In Kimbrough, the Supreme Court held that a district court may reasonably depart under 18 U.S.C. § 3553(a) from the 100-to-1 crack cocaine to powder cocaine ratio prescribed by § 2D1.1 of the United States Sentencing Guidelines. 128 S.Ct. at 575. In order to address "the recurring issue of the proper treatment of crack sentencing appeals that were pending when the Supreme Court decided Kimbrough," in United States v. Taylor we outlined a new approach for defendants who had failed to object to a district court's pre- Kimbrough sentence under the guidelines. See 520 F.3d at 746.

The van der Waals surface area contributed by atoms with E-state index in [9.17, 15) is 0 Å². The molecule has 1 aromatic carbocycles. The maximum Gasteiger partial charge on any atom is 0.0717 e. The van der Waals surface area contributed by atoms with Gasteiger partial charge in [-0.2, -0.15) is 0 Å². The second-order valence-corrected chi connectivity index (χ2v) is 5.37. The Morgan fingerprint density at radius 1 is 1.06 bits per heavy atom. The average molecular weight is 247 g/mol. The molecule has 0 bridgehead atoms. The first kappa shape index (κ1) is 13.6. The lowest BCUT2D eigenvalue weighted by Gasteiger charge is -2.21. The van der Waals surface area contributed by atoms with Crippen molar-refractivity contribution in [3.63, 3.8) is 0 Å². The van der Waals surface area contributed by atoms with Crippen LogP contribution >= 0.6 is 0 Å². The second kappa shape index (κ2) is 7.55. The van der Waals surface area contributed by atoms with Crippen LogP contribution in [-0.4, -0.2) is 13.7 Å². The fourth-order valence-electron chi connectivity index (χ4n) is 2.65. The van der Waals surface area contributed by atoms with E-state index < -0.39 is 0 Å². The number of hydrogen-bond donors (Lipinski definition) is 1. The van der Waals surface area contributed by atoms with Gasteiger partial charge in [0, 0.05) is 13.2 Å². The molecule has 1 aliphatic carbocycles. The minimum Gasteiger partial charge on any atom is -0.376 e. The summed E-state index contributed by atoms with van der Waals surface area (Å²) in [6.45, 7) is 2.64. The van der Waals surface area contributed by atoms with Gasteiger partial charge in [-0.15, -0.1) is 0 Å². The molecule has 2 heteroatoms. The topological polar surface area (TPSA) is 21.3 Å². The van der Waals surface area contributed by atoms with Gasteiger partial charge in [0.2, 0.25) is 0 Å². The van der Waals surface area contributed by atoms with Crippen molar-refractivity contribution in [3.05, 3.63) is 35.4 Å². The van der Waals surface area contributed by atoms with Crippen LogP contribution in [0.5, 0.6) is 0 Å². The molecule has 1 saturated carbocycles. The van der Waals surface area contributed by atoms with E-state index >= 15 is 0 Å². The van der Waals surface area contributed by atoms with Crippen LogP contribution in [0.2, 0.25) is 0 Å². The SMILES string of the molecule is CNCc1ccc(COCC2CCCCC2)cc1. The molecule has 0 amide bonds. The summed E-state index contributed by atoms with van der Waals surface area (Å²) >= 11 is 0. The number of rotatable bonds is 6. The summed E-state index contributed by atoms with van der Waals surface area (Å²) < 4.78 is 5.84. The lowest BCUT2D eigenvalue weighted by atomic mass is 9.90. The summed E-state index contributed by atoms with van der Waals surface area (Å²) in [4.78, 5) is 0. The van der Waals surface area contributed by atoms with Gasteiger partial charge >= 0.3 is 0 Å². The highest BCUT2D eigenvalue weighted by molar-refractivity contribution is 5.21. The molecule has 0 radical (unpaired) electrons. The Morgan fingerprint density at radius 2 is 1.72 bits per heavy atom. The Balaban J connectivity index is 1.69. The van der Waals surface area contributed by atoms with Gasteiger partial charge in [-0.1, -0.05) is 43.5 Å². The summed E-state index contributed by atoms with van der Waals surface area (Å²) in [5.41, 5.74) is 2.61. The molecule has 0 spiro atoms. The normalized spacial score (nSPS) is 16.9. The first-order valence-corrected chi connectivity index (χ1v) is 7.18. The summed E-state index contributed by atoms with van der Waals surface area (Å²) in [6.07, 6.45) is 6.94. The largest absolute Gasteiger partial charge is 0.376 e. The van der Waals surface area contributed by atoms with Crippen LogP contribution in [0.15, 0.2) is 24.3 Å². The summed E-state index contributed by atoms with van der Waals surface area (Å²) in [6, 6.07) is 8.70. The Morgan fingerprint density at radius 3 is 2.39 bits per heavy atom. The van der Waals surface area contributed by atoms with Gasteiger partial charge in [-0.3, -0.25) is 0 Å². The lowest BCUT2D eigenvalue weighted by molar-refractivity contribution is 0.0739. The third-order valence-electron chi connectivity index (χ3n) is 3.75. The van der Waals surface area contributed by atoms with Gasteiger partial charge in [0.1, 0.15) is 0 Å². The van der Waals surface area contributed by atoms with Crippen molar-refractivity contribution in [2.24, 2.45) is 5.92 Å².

Although Harris was convicted for distributing crack cocaine, this case presents a different issue entirely. Harris was not sentenced under § 2D1.1 for the amount of crack cocaine he distributed, but rather under § 4B1.1 as a career offender. Section 2D1.1 employs a drug-quantity table to provide an offense level that is based on the amount of drugs at issue. In contrast, § 4B1.1 correlates offense levels and sentencing ranges with the gravity of the crime by incorporating the statutory maximum sentence for the underlying offense. See U.S.S.G. § 4B1.1(B)(1)(A). For example, under § 4B1.1, a defendant is assigned an offense level of 37 if his crime carries a statutory maximum sentence of life. See id. Thus, § 4B1.1 does not inherently prescribe different punishments for crimes involving crack cocaine than it does for crimes involving powder cocaine. To the extent that a sentencing disparity might occur under § 4B1.1 based upon the type of cocaine involved, it does not result from the now-advisory drug quantity table, but is the product of a discrepancy created by statute. See, e.g., 21 U.S.C. § 841(b) (setting the same statutory minima and maxima for 5 kg of powder cocaine and 50 Kg of crack cocaine).